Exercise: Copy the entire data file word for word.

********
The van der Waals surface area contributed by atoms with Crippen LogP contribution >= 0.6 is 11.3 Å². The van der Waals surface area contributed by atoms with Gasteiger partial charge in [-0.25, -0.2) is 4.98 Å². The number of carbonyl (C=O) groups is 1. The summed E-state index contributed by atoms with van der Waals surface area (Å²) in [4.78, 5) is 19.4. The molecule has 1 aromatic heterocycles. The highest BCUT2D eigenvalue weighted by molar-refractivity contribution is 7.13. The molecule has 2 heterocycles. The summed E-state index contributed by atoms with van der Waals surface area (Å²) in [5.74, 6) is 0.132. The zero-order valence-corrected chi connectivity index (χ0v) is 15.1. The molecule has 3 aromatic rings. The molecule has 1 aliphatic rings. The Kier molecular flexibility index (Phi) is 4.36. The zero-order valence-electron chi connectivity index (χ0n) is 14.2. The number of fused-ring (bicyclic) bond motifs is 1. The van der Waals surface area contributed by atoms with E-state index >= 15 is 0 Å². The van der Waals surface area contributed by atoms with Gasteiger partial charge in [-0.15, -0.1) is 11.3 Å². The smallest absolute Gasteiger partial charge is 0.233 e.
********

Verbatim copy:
The van der Waals surface area contributed by atoms with Crippen LogP contribution >= 0.6 is 11.3 Å². The van der Waals surface area contributed by atoms with Gasteiger partial charge in [-0.25, -0.2) is 4.98 Å². The number of carbonyl (C=O) groups is 1. The summed E-state index contributed by atoms with van der Waals surface area (Å²) in [4.78, 5) is 19.4. The molecule has 1 aromatic heterocycles. The highest BCUT2D eigenvalue weighted by molar-refractivity contribution is 7.13. The molecule has 2 heterocycles. The summed E-state index contributed by atoms with van der Waals surface area (Å²) in [5.74, 6) is 0.132. The zero-order valence-corrected chi connectivity index (χ0v) is 15.1. The molecule has 3 aromatic rings. The molecule has 1 aliphatic rings. The Kier molecular flexibility index (Phi) is 4.36. The zero-order valence-electron chi connectivity index (χ0n) is 14.2. The number of fused-ring (bicyclic) bond motifs is 1. The van der Waals surface area contributed by atoms with E-state index >= 15 is 0 Å². The van der Waals surface area contributed by atoms with Gasteiger partial charge in [-0.15, -0.1) is 11.3 Å². The smallest absolute Gasteiger partial charge is 0.233 e.